Faith Away From Home : how Christian Youth Encounter Pluralism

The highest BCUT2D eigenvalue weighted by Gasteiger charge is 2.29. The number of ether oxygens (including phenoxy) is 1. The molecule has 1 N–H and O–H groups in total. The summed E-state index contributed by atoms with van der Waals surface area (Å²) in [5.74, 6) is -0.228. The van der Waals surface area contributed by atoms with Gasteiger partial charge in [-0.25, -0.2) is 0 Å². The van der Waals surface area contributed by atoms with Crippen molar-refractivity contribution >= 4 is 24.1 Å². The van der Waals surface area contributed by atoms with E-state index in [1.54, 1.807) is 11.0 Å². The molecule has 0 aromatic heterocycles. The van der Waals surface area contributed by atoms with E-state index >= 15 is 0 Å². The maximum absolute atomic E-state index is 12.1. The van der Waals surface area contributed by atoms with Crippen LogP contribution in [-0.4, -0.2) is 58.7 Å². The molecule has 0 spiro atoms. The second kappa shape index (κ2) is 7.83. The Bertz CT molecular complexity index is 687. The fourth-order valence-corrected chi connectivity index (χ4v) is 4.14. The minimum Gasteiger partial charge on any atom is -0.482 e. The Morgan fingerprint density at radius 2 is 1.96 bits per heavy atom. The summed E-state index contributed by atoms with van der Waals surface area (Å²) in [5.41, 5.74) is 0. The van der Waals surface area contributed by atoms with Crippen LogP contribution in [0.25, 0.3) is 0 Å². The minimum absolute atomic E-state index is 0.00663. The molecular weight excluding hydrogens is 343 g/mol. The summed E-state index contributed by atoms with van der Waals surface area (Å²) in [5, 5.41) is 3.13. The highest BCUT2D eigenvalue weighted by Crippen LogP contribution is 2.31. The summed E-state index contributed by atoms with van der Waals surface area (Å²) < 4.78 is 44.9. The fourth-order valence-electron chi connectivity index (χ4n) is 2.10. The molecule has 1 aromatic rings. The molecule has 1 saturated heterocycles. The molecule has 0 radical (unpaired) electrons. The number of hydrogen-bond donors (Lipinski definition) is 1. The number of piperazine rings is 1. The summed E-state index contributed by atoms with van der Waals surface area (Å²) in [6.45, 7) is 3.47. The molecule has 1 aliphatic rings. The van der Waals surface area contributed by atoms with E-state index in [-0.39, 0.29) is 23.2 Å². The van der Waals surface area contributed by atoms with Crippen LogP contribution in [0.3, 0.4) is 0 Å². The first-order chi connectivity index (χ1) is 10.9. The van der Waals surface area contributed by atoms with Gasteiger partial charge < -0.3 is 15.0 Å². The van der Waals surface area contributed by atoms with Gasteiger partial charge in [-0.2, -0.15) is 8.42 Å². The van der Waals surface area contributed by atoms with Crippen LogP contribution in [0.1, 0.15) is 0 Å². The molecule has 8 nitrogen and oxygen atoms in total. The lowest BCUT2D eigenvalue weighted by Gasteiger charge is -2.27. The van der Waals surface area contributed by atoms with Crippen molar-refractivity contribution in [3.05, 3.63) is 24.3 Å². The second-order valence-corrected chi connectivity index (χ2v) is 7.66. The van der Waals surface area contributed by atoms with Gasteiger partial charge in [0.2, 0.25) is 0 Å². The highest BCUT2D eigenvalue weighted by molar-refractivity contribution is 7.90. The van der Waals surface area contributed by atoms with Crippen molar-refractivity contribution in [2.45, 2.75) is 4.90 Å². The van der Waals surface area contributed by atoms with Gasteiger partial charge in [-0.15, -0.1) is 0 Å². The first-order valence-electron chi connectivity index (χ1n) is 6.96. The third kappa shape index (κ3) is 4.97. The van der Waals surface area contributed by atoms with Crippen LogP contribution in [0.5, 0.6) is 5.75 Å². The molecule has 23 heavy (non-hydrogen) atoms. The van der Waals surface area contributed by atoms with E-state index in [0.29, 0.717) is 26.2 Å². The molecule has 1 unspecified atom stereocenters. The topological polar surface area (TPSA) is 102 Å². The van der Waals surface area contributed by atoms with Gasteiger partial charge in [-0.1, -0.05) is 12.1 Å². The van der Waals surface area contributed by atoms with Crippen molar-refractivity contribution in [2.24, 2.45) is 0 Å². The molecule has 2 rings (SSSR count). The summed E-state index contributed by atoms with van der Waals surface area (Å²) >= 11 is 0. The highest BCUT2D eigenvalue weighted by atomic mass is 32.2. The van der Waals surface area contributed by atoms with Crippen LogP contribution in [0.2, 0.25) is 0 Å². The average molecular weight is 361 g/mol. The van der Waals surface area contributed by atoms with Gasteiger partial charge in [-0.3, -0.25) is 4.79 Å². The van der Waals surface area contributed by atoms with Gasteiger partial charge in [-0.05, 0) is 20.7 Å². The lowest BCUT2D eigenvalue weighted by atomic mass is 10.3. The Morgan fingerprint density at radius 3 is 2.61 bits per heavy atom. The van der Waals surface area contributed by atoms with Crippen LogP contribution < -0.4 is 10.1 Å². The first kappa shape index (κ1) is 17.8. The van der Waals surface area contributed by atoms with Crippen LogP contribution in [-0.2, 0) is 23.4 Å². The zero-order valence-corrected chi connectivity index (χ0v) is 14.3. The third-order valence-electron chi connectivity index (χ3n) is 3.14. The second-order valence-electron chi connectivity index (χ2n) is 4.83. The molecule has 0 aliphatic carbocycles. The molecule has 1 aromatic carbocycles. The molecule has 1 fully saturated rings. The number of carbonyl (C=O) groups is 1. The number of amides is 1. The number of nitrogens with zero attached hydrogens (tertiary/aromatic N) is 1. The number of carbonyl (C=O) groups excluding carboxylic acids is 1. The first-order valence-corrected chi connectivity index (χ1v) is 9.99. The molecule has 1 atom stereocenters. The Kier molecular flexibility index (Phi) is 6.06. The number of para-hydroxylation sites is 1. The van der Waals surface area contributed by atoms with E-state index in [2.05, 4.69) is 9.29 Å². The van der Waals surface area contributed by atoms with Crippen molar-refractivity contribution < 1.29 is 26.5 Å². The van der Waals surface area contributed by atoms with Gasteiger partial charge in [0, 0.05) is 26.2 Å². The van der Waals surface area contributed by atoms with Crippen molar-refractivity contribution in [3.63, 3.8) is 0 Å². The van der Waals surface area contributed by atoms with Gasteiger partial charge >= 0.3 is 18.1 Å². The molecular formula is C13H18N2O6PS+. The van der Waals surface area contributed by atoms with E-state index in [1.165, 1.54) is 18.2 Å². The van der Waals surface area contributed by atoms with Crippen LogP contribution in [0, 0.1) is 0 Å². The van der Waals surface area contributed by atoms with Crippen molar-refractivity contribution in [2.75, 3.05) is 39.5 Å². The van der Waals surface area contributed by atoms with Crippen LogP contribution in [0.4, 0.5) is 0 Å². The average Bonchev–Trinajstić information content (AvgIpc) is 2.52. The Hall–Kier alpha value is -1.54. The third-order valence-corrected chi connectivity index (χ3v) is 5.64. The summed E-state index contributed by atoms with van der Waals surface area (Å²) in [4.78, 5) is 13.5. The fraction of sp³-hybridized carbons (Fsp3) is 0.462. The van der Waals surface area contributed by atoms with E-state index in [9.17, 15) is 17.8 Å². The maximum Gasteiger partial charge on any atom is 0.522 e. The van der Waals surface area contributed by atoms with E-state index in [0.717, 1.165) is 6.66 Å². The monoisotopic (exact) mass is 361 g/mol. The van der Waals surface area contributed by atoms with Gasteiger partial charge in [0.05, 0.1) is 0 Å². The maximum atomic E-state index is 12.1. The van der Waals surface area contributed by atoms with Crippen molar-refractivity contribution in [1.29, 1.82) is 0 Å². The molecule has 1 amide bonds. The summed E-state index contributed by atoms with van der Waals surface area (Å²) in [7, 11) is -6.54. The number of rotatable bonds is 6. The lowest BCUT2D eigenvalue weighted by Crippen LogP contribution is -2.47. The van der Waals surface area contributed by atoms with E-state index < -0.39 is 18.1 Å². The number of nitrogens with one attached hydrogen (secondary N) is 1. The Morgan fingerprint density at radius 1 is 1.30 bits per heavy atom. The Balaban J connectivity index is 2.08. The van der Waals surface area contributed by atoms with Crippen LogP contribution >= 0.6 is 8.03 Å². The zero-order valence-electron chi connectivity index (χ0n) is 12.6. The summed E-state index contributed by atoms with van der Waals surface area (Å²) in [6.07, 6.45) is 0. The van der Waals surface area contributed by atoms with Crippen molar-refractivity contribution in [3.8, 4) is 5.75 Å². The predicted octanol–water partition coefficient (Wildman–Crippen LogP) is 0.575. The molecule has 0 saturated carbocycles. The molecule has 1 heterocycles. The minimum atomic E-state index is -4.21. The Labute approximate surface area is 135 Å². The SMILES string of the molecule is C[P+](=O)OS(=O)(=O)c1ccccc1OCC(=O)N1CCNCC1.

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While much has been written about how youth develop their religious identities, there is little research that examines how the process of moving into different environments affects religious identity in a Norwegian context. This project sets out to answer the research question, “How do young Norwegians of Christian background who have moved to Oslo experience their religious identity after their change in environment?” This project recruited seven participants who grew up in various places across Norway and had moved to Oslo within the past 10 years. In-depth qualitative interviews were used to capture their religious experiences at home and in Oslo. This project utilises Peter Berger’s theory of pluralism in modern society to analyse how those who have moved to Oslo as young adults had to navigate the internal pressure of being Christian while being faced with pluralism and secularism. Berger argues that with multiple religious positions available, no single religion can be taken for granted. Due to external complexity in the world, and individual is forced inward to decide what to believe. The findings according to this analysis were complex. Some youth were compelled to radically reorient their identity according to their surroundings, while others limited their contact with opposing religious positions. A common theme emerged however; in the complexity of Norway’s religious landscape, youth had to individually choose religious expressions that were subjectively meaningful for themselves.